New orders for costly U.S. manufactured goods likely fell in March after climbing in February for the first time in seven months, underlining continuing weakness in the industrial sector, according to a Reuters poll.

The median forecast of 72 economists showed orders for long-lasting goods like new cars and refrigerators declined 1.5 percent in March after rising 3.5 percent in February. Forecasts ranged from down 4.9 percent to up 1.5 percent.

Orders posted an unexpectedly sharp gain in February, aided by a rebound in capital goods orders and orders for computers and electronic products.

The factory sector has been particularly hard hit by the recession, which began in December 2007. In March, the manufacturing sector lost 161,000 jobs, continuing a long string of job losses. The Federal Reserve's industrial production figure has dropped for five straight months.

Analysts view orders for long-lasting goods, which include items like cars and major appliances that are meant to last for several years, as a harbinger of activity in the manufacturing sector.

There were tentative signs in recent reports that the hard-hit manufacturing sector might be nearing bottom and that the recession hit its worst level in the first quarter, said Dan Meckstroth, an economist for Manufacturers Alliance/MAPI.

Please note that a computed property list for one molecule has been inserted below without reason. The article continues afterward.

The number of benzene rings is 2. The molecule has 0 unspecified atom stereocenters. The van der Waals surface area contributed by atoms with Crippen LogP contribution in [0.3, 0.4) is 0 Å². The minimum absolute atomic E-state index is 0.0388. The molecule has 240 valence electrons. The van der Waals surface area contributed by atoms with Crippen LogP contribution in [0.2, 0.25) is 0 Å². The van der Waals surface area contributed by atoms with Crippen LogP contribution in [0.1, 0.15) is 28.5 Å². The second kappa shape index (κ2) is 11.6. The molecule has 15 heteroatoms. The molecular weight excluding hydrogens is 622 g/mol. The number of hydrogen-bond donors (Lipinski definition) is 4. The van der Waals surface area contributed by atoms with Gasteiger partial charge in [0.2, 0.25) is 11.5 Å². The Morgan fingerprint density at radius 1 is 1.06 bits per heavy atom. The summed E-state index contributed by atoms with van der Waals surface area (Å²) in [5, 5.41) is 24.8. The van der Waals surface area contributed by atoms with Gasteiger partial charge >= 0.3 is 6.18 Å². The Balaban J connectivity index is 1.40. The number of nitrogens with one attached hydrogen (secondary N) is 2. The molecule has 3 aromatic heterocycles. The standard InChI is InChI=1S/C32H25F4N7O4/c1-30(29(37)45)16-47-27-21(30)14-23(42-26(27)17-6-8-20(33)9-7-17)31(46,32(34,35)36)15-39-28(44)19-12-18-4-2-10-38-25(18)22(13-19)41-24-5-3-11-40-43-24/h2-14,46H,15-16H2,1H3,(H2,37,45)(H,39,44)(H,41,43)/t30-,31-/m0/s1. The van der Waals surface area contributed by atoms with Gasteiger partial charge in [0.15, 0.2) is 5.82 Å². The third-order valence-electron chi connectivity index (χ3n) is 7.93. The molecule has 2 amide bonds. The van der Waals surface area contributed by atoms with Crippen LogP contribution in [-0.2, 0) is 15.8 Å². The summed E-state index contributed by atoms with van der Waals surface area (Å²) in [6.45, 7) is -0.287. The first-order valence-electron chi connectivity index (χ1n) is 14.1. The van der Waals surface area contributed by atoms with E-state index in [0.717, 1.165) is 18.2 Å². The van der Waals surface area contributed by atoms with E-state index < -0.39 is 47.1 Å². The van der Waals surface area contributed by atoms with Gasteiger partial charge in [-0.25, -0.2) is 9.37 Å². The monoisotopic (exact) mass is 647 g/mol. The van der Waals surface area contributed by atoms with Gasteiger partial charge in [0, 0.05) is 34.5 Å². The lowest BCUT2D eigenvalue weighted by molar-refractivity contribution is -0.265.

We expect the pace of the industrial decline to be much slower going forward and anticipate a return to modest growth early this fall, Meckstroth said.

Stripping out transportation orders, which are heavily skewed by aircraft, new orders are expected to fall 1.2 pct in March after a 3.7 percent rise the month before.

In a further sign of weakening demand, nondefense capital goods excluding aircraft -- a key component of the monthly report that is seen as a good gauge of business spending -- likely fell 1.8 percent in March after jumping 7.1 percent in February, according to the poll.

The Commerce Department will release the durable goods report at 8:30 a.m. on Friday.

The following is a selection of comments from economists:


Forecast: -2.0 percent

We think orders will remain weak on balance, in line with the aggressive pullback in overall business investment. Another source of weakness in the report will likely be nondefense aircraft orders; while Boeing commercial aircraft orders were up slightly, they were mostly for low-value planes.


Forecast: -1.5 percent

Companies are still liquidating inventories after a sharp drop in sales in the past two quarters. March orders are likely to be weaker after the partial rebound in February. The auto industry has been at the forefront of the recession, perpetuating weakness in headline orders. Civilian aircraft orders, a very volatile series, will likely temper the sector's weakness, albeit minimally.


Forecast: -3.5 percent

We expect advance durable goods orders to retreat significantly in March to better reflect weak economic conditions of the first quarter. Outsized gains in machinery and technology equipment should reverse. In addition, low order bookings for domestic civilian aircraft last month suggest aircraft activity will remain depressed. The one positive may be an increase in motor vehicle orders as auto plants have now come back online.

(Polling by Bangalore Polling Unit)

(Reporting by Nancy Waitz; Editing by Leslie Adler)